Next, a toilet roll holder. Actually he thought it was a towel rail thing, but we finally worked out what it was. I quite like this and saves toilet rolls getting wet when I throw water all over the sink which is where they previously lived on the marble top.
Some wood. Hmm, who would be interested in some scrap MDF? Partner. Some of our residents had pointed out there was a hole in the downstairs wall of the corridor with live wires and it was both unsightly and hazardous. Box made up quickly at low cost to our block and fitted into place.
A rather tidy paint scuttle that was sitting outside the block. Perfect for a professional painter.
How about some extension lead from a redundant vacuum cleaner?
Or some poles/handles for sweeping brushes or mops?
A couple of radio CD/cassette recorders.
And today a wooden blind. Not that we need a wooden blind, but he is incapable of leaving something that looks useful. Looks like someone had yanked on the string too hard, and couldn’t fix it, but with a little attention from He Of The Golden Touch, it is ready to go up. Just need to decide which window. Kitchen or bedroom?
Not much in the scheme of things but they were all serviceable so why not take them?
One day, he was looking out of the window.
‘Look at that, Spaniards are as bad as Moroccans, always raiding the bins.’
What he really meant was: ‘Shit, someone else has got there before me.’
But to be serious, I would never ever have taken cast-off second-hand goods. I didn’t need to. I had enough money. I didn’t need to accept charity, because that’s how I was taught to think.
Now, I advertise anything I can’t use on Freecycle, I’ve even sold a couple of things via Friday Ads, and I have an expert
scavenger forager. Unless he is beaten to it by the Spaniards or the Moroccans of course.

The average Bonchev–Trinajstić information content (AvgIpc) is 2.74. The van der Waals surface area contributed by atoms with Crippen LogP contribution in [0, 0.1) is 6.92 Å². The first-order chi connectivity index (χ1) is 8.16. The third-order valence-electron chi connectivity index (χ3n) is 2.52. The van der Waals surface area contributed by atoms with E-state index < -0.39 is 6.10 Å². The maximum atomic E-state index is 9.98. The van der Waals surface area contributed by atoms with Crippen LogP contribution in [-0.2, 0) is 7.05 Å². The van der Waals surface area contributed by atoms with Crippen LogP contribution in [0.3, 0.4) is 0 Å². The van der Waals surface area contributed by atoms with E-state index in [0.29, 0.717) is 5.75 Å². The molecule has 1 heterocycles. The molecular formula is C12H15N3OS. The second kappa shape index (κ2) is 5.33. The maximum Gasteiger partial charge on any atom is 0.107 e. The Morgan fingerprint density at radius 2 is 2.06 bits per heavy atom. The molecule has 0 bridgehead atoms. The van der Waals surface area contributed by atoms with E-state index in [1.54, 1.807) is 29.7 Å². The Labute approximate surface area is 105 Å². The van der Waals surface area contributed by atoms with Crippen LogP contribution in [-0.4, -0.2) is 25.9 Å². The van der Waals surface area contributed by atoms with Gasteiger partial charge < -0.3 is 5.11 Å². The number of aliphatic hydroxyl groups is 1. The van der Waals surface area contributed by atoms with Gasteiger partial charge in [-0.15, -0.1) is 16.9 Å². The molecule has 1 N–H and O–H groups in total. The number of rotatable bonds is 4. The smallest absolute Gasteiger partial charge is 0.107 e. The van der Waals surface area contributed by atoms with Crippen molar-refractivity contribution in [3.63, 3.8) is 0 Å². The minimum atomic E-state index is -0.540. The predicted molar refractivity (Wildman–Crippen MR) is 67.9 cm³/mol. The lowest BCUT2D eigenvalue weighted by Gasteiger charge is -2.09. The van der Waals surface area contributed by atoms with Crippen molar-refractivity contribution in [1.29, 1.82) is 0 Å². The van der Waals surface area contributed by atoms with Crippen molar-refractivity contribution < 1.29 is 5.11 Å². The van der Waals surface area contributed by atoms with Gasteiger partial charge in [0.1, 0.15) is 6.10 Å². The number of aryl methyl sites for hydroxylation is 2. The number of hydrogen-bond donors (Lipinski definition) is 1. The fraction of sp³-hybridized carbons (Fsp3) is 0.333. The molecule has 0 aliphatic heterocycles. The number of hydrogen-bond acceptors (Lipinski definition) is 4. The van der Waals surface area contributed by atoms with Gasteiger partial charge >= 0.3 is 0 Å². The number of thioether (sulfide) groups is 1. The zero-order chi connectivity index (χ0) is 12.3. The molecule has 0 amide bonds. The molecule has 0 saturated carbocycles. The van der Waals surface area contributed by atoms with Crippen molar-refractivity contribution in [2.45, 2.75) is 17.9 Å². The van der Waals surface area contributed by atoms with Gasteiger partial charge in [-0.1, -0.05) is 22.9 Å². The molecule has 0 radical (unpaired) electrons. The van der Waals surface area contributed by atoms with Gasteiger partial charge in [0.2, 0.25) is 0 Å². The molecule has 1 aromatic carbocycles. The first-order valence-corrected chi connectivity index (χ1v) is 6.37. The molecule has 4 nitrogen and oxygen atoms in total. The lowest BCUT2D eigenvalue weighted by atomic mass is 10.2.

So my very simple Easter message in a world of ever-decreasing natural resources, greed, and consumption, is please – consume less. If you have anything you don’t want, try to give it away if you can’t sell it.
In the spirit of generosity, last Christmas, I bought a flowering cactus for my neighbour. But it looked rather sorry for itself so I decided to leave it in the flat and see if it flowered. It never did. (Top tip, don’t buy plants from Eroski in Gib). I had visions of this miserable plant fading away miserably in her house and getting thrown out.
So although it had flower buds at Christmas they just died off. Now, for Easter, it is coming into bloom, courtesy of the Cactus Loving Partner. In Spanish, Pascua can refer to either Christmas or Easter. So I reckon this wasn’t a Christmas cactus after all, it was an Easter one.
What I love about Easter cacti, is that they know without looking at calendars exactly when Easter falls. Which just goes to prove that the spring equinox, full moons and seasonal cycles are more important than dates.
Apparently back in 1928, the UK passed the Easter Act which allowed for setting Easter as a fixed date, ie the second week in April. I like changeable dates. And as the whole point of Easter is to commemorate rebirth and new life, it seems appropriate that it should be in tune with our natural environment that we rely on for our very survival.
And if my little cactus didn’t quite bloom on Easter Sunday, it has the next fifty days of Eastertide in which to flower.
If you celebrate either Easter or Passover, hope you enjoyed it. If you don’t celebrate either, hope you enjoyed the holiday.